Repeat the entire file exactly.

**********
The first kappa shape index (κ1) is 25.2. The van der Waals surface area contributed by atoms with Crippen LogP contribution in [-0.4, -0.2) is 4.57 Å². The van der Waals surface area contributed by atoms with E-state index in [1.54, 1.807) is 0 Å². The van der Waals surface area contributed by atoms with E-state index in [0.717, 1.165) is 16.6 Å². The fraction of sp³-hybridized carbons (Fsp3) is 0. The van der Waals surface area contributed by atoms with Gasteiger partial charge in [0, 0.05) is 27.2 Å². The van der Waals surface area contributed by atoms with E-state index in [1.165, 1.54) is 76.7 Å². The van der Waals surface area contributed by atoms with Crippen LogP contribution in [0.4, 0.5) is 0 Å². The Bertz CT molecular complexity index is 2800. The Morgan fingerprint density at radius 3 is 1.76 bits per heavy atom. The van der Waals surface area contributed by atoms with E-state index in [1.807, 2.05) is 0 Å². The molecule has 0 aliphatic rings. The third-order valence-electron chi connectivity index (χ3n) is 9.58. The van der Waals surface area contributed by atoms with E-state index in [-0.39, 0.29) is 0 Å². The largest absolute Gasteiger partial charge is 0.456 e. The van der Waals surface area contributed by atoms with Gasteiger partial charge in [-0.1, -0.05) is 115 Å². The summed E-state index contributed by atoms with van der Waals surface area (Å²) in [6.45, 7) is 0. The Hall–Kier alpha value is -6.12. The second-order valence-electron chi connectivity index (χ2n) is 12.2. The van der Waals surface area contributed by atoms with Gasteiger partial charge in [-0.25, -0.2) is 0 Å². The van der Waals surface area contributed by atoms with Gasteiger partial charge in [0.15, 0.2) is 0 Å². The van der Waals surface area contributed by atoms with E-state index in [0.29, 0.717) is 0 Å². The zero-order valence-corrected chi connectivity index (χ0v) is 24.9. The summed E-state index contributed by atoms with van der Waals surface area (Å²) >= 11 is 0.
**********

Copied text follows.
The first kappa shape index (κ1) is 25.2. The van der Waals surface area contributed by atoms with Crippen LogP contribution in [-0.4, -0.2) is 4.57 Å². The van der Waals surface area contributed by atoms with E-state index in [1.54, 1.807) is 0 Å². The van der Waals surface area contributed by atoms with E-state index in [0.717, 1.165) is 16.6 Å². The fraction of sp³-hybridized carbons (Fsp3) is 0. The van der Waals surface area contributed by atoms with Gasteiger partial charge in [0, 0.05) is 27.2 Å². The van der Waals surface area contributed by atoms with E-state index in [1.165, 1.54) is 76.7 Å². The van der Waals surface area contributed by atoms with Crippen LogP contribution in [0.4, 0.5) is 0 Å². The Bertz CT molecular complexity index is 2800. The Morgan fingerprint density at radius 3 is 1.76 bits per heavy atom. The van der Waals surface area contributed by atoms with E-state index in [1.807, 2.05) is 0 Å². The molecule has 0 aliphatic rings. The third-order valence-electron chi connectivity index (χ3n) is 9.58. The van der Waals surface area contributed by atoms with E-state index in [-0.39, 0.29) is 0 Å². The largest absolute Gasteiger partial charge is 0.456 e. The van der Waals surface area contributed by atoms with Gasteiger partial charge in [-0.1, -0.05) is 115 Å². The summed E-state index contributed by atoms with van der Waals surface area (Å²) in [6.45, 7) is 0. The Hall–Kier alpha value is -6.12. The second-order valence-electron chi connectivity index (χ2n) is 12.2. The van der Waals surface area contributed by atoms with Gasteiger partial charge in [-0.25, -0.2) is 0 Å². The van der Waals surface area contributed by atoms with Gasteiger partial charge in [0.15, 0.2) is 0 Å². The van der Waals surface area contributed by atoms with E-state index in [0.29, 0.717) is 0 Å². The zero-order valence-corrected chi connectivity index (χ0v) is 24.9. The summed E-state index contributed by atoms with van der Waals surface area (Å²) >= 11 is 0.